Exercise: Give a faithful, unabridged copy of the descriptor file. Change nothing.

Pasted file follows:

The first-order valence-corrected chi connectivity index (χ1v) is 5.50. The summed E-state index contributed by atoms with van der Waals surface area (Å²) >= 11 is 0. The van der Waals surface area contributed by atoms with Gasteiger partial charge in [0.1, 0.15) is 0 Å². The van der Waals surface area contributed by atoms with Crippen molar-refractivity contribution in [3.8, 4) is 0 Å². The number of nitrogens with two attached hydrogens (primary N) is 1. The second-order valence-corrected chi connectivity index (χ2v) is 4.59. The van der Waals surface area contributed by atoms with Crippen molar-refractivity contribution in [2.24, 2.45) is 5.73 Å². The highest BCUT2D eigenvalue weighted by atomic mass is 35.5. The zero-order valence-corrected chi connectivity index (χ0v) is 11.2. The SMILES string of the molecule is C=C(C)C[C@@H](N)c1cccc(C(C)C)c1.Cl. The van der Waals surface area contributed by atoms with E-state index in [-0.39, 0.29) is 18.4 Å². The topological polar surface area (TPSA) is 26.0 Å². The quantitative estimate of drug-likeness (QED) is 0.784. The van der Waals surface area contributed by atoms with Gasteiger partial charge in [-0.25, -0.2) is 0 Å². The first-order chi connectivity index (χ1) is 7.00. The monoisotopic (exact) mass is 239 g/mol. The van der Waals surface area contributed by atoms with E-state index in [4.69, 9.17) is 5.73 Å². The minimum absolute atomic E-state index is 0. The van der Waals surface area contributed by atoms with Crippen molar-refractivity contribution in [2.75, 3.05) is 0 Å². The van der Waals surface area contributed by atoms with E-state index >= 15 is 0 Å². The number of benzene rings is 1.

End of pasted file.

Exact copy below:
The first-order valence-corrected chi connectivity index (χ1v) is 5.50. The summed E-state index contributed by atoms with van der Waals surface area (Å²) >= 11 is 0. The van der Waals surface area contributed by atoms with Gasteiger partial charge in [0.1, 0.15) is 0 Å². The van der Waals surface area contributed by atoms with Crippen molar-refractivity contribution in [3.8, 4) is 0 Å². The number of nitrogens with two attached hydrogens (primary N) is 1. The second-order valence-corrected chi connectivity index (χ2v) is 4.59. The van der Waals surface area contributed by atoms with Crippen molar-refractivity contribution in [2.24, 2.45) is 5.73 Å². The highest BCUT2D eigenvalue weighted by atomic mass is 35.5. The zero-order valence-corrected chi connectivity index (χ0v) is 11.2. The SMILES string of the molecule is C=C(C)C[C@@H](N)c1cccc(C(C)C)c1.Cl. The van der Waals surface area contributed by atoms with E-state index in [-0.39, 0.29) is 18.4 Å². The topological polar surface area (TPSA) is 26.0 Å². The quantitative estimate of drug-likeness (QED) is 0.784. The van der Waals surface area contributed by atoms with Gasteiger partial charge in [-0.25, -0.2) is 0 Å². The first-order chi connectivity index (χ1) is 7.00. The monoisotopic (exact) mass is 239 g/mol. The van der Waals surface area contributed by atoms with E-state index in [4.69, 9.17) is 5.73 Å². The minimum absolute atomic E-state index is 0. The van der Waals surface area contributed by atoms with Crippen molar-refractivity contribution in [2.75, 3.05) is 0 Å². The van der Waals surface area contributed by atoms with E-state index >= 15 is 0 Å². The number of benzene rings is 1.